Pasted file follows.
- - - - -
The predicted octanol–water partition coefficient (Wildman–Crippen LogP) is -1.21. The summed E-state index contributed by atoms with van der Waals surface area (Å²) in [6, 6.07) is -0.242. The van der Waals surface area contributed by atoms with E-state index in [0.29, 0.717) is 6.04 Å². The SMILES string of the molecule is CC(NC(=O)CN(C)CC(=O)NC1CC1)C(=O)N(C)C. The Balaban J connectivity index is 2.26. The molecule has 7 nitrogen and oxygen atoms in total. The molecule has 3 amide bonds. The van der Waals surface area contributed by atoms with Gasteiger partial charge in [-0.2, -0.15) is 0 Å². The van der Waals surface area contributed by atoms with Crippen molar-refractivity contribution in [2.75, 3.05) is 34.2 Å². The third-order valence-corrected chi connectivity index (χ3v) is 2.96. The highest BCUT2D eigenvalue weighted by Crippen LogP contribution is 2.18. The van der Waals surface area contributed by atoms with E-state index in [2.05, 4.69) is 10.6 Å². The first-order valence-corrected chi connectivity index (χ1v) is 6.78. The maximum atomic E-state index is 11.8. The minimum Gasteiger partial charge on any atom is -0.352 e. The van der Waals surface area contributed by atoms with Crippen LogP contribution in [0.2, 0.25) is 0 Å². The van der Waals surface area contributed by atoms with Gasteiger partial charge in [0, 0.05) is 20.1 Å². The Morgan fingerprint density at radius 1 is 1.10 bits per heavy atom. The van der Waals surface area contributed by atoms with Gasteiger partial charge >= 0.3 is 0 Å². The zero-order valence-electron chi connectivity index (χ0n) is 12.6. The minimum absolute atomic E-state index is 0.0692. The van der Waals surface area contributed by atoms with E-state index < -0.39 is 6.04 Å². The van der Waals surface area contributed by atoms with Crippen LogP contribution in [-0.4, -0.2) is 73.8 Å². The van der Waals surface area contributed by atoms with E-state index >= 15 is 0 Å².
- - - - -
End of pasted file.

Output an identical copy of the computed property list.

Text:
The predicted octanol–water partition coefficient (Wildman–Crippen LogP) is -1.21. The summed E-state index contributed by atoms with van der Waals surface area (Å²) in [6, 6.07) is -0.242. The van der Waals surface area contributed by atoms with E-state index in [0.29, 0.717) is 6.04 Å². The SMILES string of the molecule is CC(NC(=O)CN(C)CC(=O)NC1CC1)C(=O)N(C)C. The Balaban J connectivity index is 2.26. The molecule has 7 nitrogen and oxygen atoms in total. The molecule has 3 amide bonds. The van der Waals surface area contributed by atoms with Gasteiger partial charge in [-0.2, -0.15) is 0 Å². The van der Waals surface area contributed by atoms with Crippen molar-refractivity contribution in [2.75, 3.05) is 34.2 Å². The third-order valence-corrected chi connectivity index (χ3v) is 2.96. The highest BCUT2D eigenvalue weighted by Crippen LogP contribution is 2.18. The van der Waals surface area contributed by atoms with E-state index in [2.05, 4.69) is 10.6 Å². The first-order valence-corrected chi connectivity index (χ1v) is 6.78. The maximum atomic E-state index is 11.8. The minimum Gasteiger partial charge on any atom is -0.352 e. The van der Waals surface area contributed by atoms with Crippen LogP contribution in [0.2, 0.25) is 0 Å². The van der Waals surface area contributed by atoms with Gasteiger partial charge in [0, 0.05) is 20.1 Å². The Morgan fingerprint density at radius 1 is 1.10 bits per heavy atom. The van der Waals surface area contributed by atoms with Gasteiger partial charge >= 0.3 is 0 Å². The zero-order valence-electron chi connectivity index (χ0n) is 12.6. The minimum absolute atomic E-state index is 0.0692. The van der Waals surface area contributed by atoms with E-state index < -0.39 is 6.04 Å². The van der Waals surface area contributed by atoms with Crippen LogP contribution in [-0.4, -0.2) is 73.8 Å². The van der Waals surface area contributed by atoms with E-state index >= 15 is 0 Å².